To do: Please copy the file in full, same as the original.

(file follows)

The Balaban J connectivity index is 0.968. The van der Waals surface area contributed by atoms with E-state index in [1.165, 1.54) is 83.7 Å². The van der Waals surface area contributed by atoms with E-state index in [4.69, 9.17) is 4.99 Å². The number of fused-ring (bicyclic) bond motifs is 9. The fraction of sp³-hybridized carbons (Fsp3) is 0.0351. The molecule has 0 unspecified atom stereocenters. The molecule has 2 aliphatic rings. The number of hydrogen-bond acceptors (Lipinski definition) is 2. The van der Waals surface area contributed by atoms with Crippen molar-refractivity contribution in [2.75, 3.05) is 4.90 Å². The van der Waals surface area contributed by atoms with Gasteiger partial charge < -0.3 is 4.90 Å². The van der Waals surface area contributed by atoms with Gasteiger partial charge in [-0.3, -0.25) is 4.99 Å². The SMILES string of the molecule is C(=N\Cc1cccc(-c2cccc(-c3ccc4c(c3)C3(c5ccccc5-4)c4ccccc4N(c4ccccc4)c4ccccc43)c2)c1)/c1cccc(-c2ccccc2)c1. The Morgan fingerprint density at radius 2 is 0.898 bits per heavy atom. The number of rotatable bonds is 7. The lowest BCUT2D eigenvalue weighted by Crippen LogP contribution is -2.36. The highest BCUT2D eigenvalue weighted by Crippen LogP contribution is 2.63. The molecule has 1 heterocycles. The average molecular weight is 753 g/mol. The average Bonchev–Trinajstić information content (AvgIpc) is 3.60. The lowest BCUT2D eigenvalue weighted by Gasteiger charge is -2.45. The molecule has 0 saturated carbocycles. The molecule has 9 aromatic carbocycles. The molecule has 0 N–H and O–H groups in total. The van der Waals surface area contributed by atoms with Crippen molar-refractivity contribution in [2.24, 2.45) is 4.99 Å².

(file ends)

The Balaban J connectivity index is 0.968. The van der Waals surface area contributed by atoms with E-state index in [1.165, 1.54) is 83.7 Å². The van der Waals surface area contributed by atoms with E-state index in [4.69, 9.17) is 4.99 Å². The number of fused-ring (bicyclic) bond motifs is 9. The fraction of sp³-hybridized carbons (Fsp3) is 0.0351. The molecule has 0 unspecified atom stereocenters. The molecule has 2 aliphatic rings. The number of hydrogen-bond acceptors (Lipinski definition) is 2. The van der Waals surface area contributed by atoms with Crippen molar-refractivity contribution in [2.75, 3.05) is 4.90 Å². The van der Waals surface area contributed by atoms with Gasteiger partial charge < -0.3 is 4.90 Å². The van der Waals surface area contributed by atoms with Gasteiger partial charge in [-0.3, -0.25) is 4.99 Å². The SMILES string of the molecule is C(=N\Cc1cccc(-c2cccc(-c3ccc4c(c3)C3(c5ccccc5-4)c4ccccc4N(c4ccccc4)c4ccccc43)c2)c1)/c1cccc(-c2ccccc2)c1. The Morgan fingerprint density at radius 2 is 0.898 bits per heavy atom. The number of rotatable bonds is 7. The lowest BCUT2D eigenvalue weighted by Crippen LogP contribution is -2.36. The highest BCUT2D eigenvalue weighted by Crippen LogP contribution is 2.63. The molecule has 1 heterocycles. The average molecular weight is 753 g/mol. The average Bonchev–Trinajstić information content (AvgIpc) is 3.60. The lowest BCUT2D eigenvalue weighted by Gasteiger charge is -2.45. The molecule has 0 saturated carbocycles. The molecule has 9 aromatic carbocycles. The molecule has 0 N–H and O–H groups in total. The van der Waals surface area contributed by atoms with Crippen molar-refractivity contribution in [2.24, 2.45) is 4.99 Å².